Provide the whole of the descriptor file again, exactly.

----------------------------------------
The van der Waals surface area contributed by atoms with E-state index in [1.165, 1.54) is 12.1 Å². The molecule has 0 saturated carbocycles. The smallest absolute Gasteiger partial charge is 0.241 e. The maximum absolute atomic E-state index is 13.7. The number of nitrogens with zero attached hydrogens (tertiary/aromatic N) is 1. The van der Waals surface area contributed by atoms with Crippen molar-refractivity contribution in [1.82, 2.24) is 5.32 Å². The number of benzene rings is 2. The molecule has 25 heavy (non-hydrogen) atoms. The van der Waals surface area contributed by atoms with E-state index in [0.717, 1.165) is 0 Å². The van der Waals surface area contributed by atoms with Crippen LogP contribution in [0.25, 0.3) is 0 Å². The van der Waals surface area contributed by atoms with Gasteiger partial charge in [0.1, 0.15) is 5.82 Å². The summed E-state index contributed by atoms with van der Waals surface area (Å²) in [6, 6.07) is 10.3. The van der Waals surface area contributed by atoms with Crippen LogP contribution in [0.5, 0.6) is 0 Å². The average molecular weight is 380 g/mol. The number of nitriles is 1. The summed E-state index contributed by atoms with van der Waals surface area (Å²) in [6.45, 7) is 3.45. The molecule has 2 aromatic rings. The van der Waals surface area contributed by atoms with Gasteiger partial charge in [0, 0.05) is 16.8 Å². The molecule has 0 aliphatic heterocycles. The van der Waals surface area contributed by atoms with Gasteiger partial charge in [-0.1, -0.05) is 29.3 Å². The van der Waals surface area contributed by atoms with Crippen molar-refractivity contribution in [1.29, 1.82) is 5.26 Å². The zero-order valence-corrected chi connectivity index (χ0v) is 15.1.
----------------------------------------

The van der Waals surface area contributed by atoms with E-state index in [1.165, 1.54) is 12.1 Å². The molecule has 0 saturated carbocycles. The smallest absolute Gasteiger partial charge is 0.241 e. The maximum absolute atomic E-state index is 13.7. The number of nitrogens with zero attached hydrogens (tertiary/aromatic N) is 1. The van der Waals surface area contributed by atoms with Crippen molar-refractivity contribution in [1.82, 2.24) is 5.32 Å². The number of benzene rings is 2. The molecule has 25 heavy (non-hydrogen) atoms. The van der Waals surface area contributed by atoms with E-state index in [0.717, 1.165) is 0 Å². The van der Waals surface area contributed by atoms with Crippen LogP contribution in [0.25, 0.3) is 0 Å². The van der Waals surface area contributed by atoms with Gasteiger partial charge in [0.1, 0.15) is 5.82 Å². The summed E-state index contributed by atoms with van der Waals surface area (Å²) in [6, 6.07) is 10.3. The van der Waals surface area contributed by atoms with Crippen LogP contribution in [0.5, 0.6) is 0 Å². The average molecular weight is 380 g/mol. The number of nitriles is 1. The summed E-state index contributed by atoms with van der Waals surface area (Å²) in [6.45, 7) is 3.45. The molecule has 2 aromatic rings. The van der Waals surface area contributed by atoms with Gasteiger partial charge in [0, 0.05) is 16.8 Å². The molecule has 0 aliphatic heterocycles. The van der Waals surface area contributed by atoms with Gasteiger partial charge in [-0.1, -0.05) is 29.3 Å². The van der Waals surface area contributed by atoms with Crippen molar-refractivity contribution in [1.29, 1.82) is 5.26 Å². The zero-order valence-corrected chi connectivity index (χ0v) is 15.1.